The latest rail data from the AAR shows signs of stability, but a very weak rebound in economic growth. Total carloadings climbed 1% week over week and are up 10.7% from the March market lows, but remain down 16.1% year over year. Intermodal freight was flat for the week and is down 16.2% year over year. Although there are signs of stability, the strength of the recovery appears tepid at best. The AAR reports:
WASHINGTON, D.C., Aug. 27, 2009 — The Association of American Railroads today reported that rail traffic continues to show slight improvement with rail carloadings at their highest level since early March. For the week ended Aug. 22, 2009, U.S. railroads reported originating 279,478 cars, down 16.1 percent compared with the same week in 2008. Regionally, carloadings were down 14.2 percent in the West and 18.9 percent in the East.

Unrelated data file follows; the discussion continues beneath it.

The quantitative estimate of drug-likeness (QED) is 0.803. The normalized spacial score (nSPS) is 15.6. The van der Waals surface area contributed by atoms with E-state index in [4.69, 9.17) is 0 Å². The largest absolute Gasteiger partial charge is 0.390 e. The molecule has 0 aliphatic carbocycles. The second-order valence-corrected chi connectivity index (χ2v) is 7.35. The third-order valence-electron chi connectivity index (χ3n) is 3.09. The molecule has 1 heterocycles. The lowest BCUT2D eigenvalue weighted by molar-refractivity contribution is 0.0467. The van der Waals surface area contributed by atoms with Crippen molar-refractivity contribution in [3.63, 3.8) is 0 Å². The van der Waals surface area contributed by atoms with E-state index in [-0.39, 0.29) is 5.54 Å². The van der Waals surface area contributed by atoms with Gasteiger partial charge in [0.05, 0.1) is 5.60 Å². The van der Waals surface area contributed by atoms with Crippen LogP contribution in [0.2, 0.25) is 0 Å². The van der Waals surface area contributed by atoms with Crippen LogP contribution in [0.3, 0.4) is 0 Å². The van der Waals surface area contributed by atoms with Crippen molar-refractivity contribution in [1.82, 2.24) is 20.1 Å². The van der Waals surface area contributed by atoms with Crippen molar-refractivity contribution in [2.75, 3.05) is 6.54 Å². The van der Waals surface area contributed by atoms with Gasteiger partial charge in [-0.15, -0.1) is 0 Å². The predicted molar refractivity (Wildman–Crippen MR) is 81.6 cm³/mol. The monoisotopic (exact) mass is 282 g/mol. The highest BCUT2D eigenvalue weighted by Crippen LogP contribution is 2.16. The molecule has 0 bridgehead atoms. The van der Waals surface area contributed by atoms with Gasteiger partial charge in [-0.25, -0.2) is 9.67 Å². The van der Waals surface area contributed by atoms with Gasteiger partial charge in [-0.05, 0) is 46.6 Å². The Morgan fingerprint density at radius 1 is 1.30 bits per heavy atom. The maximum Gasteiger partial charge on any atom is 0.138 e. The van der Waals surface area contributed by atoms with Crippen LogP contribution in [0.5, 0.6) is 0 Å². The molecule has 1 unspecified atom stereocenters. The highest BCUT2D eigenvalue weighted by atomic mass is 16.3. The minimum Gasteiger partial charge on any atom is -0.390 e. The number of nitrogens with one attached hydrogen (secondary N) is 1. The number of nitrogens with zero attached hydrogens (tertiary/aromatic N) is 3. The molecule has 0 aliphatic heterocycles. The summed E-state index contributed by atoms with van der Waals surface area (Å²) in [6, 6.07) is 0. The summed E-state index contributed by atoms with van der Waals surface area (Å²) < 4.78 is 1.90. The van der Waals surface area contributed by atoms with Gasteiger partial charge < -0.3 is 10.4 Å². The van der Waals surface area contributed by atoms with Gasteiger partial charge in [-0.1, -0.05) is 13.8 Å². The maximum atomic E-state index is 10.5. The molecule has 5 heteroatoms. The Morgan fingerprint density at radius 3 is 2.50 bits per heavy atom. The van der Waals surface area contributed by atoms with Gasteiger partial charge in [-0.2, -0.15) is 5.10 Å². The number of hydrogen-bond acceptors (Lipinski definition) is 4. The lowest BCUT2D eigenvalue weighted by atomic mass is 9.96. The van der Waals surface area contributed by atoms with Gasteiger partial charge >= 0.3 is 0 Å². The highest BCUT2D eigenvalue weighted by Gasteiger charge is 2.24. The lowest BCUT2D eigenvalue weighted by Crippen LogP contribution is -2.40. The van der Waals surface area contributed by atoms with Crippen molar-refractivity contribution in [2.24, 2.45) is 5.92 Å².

Intermodal volume of 193,207 trailers or containers on U.S. railroads was down 16.2 percent compared with the same week last year. Container volume fell 10.2 percent and trailer volume dropped 38.2 percent. Total volume on U.S. railroads for the week ending August 22 was estimated at 29.8 billion ton-miles, down 15.6 percent from the same week last year.
Eighteen of the 19 carload freight commodity groups were down from last year, with only the nonmetallic mineral category defying the trend with a 1.3 percent increase. Declines among the other commodities ranged from 5.7 percent for petroleum products to 49.3 percent for metallic ores.
For the first 33 weeks of 2009, U.S. railroads reported cumulative volume of 8,715,641 carloads, down 18.8 percent from 2008; 6,151,511 trailers or containers, down 17.1 percent, and total volume of an estimated 927.7 billion ton-miles, down 17.9 percent.